Guidelines For Dealing With CRA and Tax Debt

Guidelines For Dealing With CRA and Tax Debt

Recently, there has been a tremendous increase in the number of people in Canada who are subjected to owing their taxes to the Canada Revenue Agency (CRA). If you are an employee working for a company, you don’t have to really deal with the complex processes of paying taxes at the end of the year because your employer will handle them. Your employer will withhold and remit your taxes automatically to the CRA.

However, you could have more than one, two income coming from your other jobs and one employer doesn’t know about the other. You may have pension income also, or you could be self-employed. Are you having difficulties paying hour taxes from your multiple sources of income? Remember, having more than one source of income can lead to significant tax issues if not handled properly.
In this article, we will list out guidelines for dealing with CRA and tax debt problems and CRA collections advice.
Guidelines For Dealing With CRA and Tax Debt Problems

• File your taxes early enough
Of course, doing things early have their benefits. You avoid any repercussions and accrued interest if you do end up owing money to the CRA. Filing your taxes early will give you a larger refund, protect your refund from identity thieves who may want to use your social security number to get your refund. Filing tax early has other benefits such as it eliminates the need for you to worry over deadline tax. Not filing your taxes on time will also limit you from contacting your tax professional as he would be busy with other clients who had filed their taxes before yours.

• File your tax return even if you don’t think you’ll owe.
A tax return is a document that you or a tax expert complete and file with a tax body like the CRA. The government takes information from this tax return to calculate your benefits such as Ontario Trillium Benefit and your Canada Child Benefit. If you don’t file, you don’t get your refund. I don’t think you will have a reason not to file because if you do file, Government will be giving you your money back. Filing a tax return will also give you an easy loan approval because major banks ask for a copy of your tax return. Embassies and consulates also ask for a copy of your tax return to facilitate a quick visa processing and check out your income status. So it’s important you file a tax return.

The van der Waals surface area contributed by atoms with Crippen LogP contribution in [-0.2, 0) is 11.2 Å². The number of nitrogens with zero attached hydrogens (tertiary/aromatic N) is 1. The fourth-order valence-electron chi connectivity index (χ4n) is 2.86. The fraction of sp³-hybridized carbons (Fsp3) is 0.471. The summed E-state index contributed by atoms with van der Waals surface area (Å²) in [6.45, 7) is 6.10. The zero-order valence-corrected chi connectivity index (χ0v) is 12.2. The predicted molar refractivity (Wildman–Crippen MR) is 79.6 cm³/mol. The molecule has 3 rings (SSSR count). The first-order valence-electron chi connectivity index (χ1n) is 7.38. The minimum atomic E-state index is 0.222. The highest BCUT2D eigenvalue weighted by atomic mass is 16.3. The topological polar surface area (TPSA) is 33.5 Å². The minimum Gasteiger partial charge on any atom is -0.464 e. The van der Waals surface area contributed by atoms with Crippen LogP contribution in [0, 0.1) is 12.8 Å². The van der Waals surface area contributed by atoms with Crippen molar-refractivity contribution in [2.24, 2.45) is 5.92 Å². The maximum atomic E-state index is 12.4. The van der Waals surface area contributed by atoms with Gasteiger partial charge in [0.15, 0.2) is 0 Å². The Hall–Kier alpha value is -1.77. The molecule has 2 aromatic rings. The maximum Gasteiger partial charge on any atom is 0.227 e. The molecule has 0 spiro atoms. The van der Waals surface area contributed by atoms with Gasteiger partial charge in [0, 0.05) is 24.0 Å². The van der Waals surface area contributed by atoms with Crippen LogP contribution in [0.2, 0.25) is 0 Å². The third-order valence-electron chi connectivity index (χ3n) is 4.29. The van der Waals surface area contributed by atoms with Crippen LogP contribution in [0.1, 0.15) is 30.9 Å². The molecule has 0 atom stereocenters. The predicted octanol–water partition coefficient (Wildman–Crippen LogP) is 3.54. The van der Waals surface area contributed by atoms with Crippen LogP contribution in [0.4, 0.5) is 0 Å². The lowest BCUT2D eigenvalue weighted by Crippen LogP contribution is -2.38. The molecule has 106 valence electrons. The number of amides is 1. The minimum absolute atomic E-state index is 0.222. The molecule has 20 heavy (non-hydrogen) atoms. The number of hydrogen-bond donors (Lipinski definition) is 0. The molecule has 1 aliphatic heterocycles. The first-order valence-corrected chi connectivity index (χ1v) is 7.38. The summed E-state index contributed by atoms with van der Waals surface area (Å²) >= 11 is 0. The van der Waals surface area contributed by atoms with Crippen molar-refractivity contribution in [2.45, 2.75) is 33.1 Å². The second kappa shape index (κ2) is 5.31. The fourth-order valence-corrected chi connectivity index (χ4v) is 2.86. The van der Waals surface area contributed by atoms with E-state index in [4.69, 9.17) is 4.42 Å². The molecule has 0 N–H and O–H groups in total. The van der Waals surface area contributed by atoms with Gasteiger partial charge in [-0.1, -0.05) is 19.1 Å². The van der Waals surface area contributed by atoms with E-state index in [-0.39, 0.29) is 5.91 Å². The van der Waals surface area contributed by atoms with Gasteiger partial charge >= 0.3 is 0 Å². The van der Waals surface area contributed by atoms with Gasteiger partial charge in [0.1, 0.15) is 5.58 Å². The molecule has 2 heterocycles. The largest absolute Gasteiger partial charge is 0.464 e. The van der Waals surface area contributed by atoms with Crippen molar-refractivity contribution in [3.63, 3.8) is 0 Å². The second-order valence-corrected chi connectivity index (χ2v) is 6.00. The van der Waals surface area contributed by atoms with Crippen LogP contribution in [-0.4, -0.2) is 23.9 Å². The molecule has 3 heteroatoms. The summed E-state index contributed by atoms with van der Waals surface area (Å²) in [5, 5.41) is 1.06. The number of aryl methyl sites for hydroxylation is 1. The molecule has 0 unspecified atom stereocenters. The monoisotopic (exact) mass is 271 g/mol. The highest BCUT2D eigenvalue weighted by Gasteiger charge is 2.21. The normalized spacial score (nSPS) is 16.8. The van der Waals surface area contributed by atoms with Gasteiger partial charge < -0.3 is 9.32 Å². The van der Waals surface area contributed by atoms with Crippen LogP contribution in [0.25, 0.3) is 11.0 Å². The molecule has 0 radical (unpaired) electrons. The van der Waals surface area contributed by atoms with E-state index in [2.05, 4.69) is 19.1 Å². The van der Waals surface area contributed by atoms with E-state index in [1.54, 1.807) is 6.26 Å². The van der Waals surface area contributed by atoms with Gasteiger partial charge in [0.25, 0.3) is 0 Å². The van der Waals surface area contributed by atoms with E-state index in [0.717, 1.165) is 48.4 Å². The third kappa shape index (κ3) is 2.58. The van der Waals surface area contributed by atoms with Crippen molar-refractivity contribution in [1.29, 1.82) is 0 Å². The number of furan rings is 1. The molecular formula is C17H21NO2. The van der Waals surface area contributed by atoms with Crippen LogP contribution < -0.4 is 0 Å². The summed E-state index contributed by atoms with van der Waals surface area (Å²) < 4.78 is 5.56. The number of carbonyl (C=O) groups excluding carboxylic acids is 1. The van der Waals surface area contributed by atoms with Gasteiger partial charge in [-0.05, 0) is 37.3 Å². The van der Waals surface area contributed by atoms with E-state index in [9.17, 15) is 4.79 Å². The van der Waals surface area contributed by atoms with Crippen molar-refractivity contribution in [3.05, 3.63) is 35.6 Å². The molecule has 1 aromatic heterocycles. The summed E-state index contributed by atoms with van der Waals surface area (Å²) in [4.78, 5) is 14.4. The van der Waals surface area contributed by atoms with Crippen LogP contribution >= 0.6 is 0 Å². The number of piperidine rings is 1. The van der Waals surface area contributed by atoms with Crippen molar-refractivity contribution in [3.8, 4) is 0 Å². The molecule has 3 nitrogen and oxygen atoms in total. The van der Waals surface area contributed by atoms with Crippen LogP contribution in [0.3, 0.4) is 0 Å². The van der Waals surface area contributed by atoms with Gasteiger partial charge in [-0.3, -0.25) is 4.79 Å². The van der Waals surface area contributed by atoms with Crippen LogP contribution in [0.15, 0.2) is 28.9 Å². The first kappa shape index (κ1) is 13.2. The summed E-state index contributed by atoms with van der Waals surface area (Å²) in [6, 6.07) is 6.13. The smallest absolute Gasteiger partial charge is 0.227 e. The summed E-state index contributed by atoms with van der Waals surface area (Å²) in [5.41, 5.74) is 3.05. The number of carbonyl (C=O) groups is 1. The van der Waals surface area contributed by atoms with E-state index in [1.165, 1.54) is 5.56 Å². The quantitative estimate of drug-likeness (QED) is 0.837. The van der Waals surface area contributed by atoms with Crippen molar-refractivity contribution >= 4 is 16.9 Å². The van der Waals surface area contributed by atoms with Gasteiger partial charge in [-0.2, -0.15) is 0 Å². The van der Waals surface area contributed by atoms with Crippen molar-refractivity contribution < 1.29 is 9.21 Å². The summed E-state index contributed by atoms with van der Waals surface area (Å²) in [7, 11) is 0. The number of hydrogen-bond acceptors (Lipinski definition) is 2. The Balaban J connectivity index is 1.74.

• Identify your tax bracket
A tax bracket refers to a range of incomes that is subject to a specific income tax rate. In order words, a tax bracket determines the amount of tax income earned pay. It is progressive in the sense that tax increases as individual income grow. Low-income earners fall into the lowest taxable bracket while higher-income earners fall into the higher taxable bracket. If you find yourself owing tax, use the tax bracket and see if you are in a higher income tax bracket or not. If you are in a higher tax bracket based on your total income especially if you have more than one job, make instalments out of your incomes to avoid a large tax liability at the end of the year.

• If you are self-employed, be aware of different deadlines.
Self-employed persons often are confused about having two different deadlines. They need to understand that self-employed persons have extended deadline of June 15th to file taxes, not April 30th. Although the return date is extended, the deadline for any amount owning is still April 30th, and they need to be aware of that. Making payments in instalments is key to avoiding huge tax debt at the end of the year.

• Contact the CRA If you owe them money
If you can make your payment on time, the better because you avoid accrued interests and penalties. If you don’t have all the money, contact the CRA to enable them to make a scheduled payment. Like with any other debt, you may need to find ways to reduce expenses, whether it’s a significant amount or not. Bank loan or assets can help with payment.

• Filing for bankruptcy can eliminate tax debt
It’s important to contact the CRA if you want to file for bankruptcy as a means of not being able to pay taxes. Filing for bankruptcy can eliminate your tax debt, but you need to act on time. If you don’t, the CRA can file a tax lien on the property until the debt is paid, which is a loss to you. Your tax debt is considered a secured debt as it’s now attached to your home once this tax linen is placed on your property.

Close Menu